I assumed most people on the right were also mistake theorists and was shocked over the past few years to discover just how wrong I’ve been. I was confused about why people who I thought shared my conservative worldview were willing to embrace almost any anti-conservative political policy (i.e., economic protectionism, expansion of government power, identity politics) as long as they and the politicians in power were “making liberals cry.”

I mistakenly assumed they had changed political views and had become “populists” (which is itself a form of progressivism). Now I realize they are a type of conflict theorists: they are much more concerned with winning the “war against the left” than in convincing the public to apply conservative solutions to political problems.

Naturally, as a mistake theorist I think the conflict theorists are making a mistake. But Alexander not only predicts this response but explains why it doesn’t help me connect to conflict theorists:

Mistake theorists naturally think conflict theorists are making a mistake. On the object level, they’re not smart enough to realize that new trade deals are for the good of all, or that smashing the state would actually lead to mass famine and disaster. But on the more fundamental level, the conflict theorists don’t understand the Principle of Charity, or Hanlon’s Razor of “never attribute to malice what can be better explained by stupidity”. They’re stuck at some kind of troglodyte first-square-of-the-glowing-brain-meme level where they think forming mobs and smashing things can solve incredibly complicated social engineering problems. The correct response is to teach them Philosophy 101.

[…]

Conflict theorists naturally think mistake theorists are the enemy in their conflict. On the object level, maybe they’re directly working for the Koch Brothers or the American Enterprise Institute or whoever. But on the more fundamental level, they’ve become part of a class that’s more interested in protecting its own privileges than in helping the poor or working for the good of all. The best that can be said about the best of them is that they’re trying to protect their own neutrality, unaware that in the struggle between the powerful and the powerless neutrality always favors the powerful. The correct response is to crush them.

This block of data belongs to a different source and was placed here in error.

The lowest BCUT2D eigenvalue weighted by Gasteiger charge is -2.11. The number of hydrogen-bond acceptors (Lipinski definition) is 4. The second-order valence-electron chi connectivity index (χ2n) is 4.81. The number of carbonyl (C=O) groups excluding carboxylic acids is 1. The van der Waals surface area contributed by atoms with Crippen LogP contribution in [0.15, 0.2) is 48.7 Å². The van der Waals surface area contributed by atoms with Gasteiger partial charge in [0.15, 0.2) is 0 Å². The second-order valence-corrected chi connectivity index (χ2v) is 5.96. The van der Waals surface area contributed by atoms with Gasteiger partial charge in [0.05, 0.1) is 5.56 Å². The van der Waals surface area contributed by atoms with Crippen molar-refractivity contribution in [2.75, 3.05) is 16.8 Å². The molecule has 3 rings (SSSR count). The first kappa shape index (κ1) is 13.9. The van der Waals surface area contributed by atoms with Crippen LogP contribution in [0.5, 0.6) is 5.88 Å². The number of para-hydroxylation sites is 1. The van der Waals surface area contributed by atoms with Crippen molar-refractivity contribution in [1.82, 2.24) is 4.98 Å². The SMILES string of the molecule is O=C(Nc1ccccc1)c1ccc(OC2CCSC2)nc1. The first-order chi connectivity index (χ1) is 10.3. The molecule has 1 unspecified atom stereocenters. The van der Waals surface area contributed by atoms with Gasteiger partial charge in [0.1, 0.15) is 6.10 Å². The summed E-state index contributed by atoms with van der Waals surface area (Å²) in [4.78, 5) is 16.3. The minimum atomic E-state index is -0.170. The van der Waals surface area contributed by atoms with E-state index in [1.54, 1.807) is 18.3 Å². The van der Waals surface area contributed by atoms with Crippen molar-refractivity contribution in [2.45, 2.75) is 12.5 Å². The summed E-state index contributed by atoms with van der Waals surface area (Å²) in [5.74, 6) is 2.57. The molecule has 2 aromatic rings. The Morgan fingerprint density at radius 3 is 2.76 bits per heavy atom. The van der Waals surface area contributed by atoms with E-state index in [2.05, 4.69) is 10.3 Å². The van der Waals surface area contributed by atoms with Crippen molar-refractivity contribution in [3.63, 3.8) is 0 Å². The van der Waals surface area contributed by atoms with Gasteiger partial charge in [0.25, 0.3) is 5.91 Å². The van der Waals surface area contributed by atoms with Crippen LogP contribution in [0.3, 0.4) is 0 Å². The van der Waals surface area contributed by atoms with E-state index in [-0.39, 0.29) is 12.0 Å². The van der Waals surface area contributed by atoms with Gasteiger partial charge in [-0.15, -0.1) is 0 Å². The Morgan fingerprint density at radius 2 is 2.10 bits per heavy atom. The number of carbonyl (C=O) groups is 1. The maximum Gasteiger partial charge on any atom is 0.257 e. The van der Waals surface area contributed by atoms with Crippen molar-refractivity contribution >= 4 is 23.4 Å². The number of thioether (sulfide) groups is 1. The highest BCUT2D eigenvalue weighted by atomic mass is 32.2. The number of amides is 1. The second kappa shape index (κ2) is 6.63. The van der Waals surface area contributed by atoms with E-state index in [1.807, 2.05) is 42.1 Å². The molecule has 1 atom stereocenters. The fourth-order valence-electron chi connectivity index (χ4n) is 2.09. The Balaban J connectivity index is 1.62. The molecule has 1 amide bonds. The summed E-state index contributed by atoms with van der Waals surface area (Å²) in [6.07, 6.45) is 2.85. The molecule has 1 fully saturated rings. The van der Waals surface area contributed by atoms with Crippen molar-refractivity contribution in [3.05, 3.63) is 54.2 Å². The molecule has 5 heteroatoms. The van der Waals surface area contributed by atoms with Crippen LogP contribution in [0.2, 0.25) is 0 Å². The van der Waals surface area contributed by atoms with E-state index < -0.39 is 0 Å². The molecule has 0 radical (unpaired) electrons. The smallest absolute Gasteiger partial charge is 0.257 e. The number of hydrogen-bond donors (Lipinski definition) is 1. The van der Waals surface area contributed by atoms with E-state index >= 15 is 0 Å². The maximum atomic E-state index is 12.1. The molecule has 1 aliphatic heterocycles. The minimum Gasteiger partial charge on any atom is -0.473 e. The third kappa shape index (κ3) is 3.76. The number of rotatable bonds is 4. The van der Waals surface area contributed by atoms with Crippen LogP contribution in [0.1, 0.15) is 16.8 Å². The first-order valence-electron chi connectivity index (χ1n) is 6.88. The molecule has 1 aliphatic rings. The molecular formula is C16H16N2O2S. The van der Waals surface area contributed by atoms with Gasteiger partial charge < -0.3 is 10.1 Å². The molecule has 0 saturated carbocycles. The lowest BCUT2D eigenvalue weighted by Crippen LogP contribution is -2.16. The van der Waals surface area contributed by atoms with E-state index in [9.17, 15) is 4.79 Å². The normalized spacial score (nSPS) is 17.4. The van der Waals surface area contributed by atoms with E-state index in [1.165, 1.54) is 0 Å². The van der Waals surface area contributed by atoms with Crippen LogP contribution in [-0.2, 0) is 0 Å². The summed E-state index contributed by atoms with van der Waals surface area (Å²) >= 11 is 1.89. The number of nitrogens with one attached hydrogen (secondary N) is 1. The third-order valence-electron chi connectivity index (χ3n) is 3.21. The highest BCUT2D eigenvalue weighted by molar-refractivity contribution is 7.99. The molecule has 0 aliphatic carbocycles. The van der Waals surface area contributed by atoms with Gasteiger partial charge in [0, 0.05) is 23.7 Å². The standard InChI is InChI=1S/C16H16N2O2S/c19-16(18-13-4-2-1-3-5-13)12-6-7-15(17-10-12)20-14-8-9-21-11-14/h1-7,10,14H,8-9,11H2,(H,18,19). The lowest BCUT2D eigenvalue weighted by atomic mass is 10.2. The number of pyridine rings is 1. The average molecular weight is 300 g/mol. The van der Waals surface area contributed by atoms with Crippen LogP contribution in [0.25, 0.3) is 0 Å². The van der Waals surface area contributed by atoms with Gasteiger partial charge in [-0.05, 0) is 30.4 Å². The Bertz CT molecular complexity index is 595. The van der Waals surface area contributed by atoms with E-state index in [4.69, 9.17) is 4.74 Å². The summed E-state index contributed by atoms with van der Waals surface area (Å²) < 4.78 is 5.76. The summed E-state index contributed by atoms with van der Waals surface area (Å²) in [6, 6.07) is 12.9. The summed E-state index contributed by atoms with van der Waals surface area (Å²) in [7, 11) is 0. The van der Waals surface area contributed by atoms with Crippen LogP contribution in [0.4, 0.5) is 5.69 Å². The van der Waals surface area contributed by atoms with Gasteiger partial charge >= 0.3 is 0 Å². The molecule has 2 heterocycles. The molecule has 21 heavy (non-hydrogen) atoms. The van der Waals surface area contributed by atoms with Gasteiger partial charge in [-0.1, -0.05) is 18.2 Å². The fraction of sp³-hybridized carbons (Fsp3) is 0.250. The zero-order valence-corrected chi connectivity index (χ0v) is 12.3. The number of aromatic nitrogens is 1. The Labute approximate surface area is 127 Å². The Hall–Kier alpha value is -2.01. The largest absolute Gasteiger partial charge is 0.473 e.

This helps explain my confusion about why those I had assumed were my political allies now considered me an enemy. Didn’t we share the same goals? The answer, it seems, was that we didn’t. My concern was to find long-term, virtue-based political and economic solutions to political and economic problems. Their concern was with crushing the left—and crushing people like me who didn’t share in that cause.

My ultimate political goal has been, as the mission of the Acton Institute states, to promote a free and virtuous society characterized by individual liberty and sustained by religious principles. My assumption has also been that those who didn’t share this view were simply mistaken about how much flourishing would be unleashed if this vision were implemented. While I may not be successful, I have no choice but to try to argue and persuade them as best I can.

Am I, as a mistake theorist, mistaken in my approach? The question is moot because I can’t and won’t change my “argue and persuade” approach. But I’m starting to wonder if the number of people who are even open to persuasion is smaller than I had previously imagined. Between the leftist conflict theorists on one side and the anti-left conflict theorists on the other, it’s becoming harder and harder to maneuver.

Here’s my question for you: Does this conflict/mistake divide seem to fit the current landscape? If so, what can we do—if anything—to bridge the divide?

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Joe Carter Joe Carter is a Senior Editor at the Acton Institute. Joe also serves as an editor at the The Gospel Coalition, a communications specialist for the Ethics and Religious Liberty Commission of the Southern Baptist Convention, and as an adjunct professor of journalism at Patrick Henry College. He is the editor of the NIV Lifehacks Bible and co-author of How to Argue like Jesus: Learning Persuasion from History's Greatest Communicator (Crossway).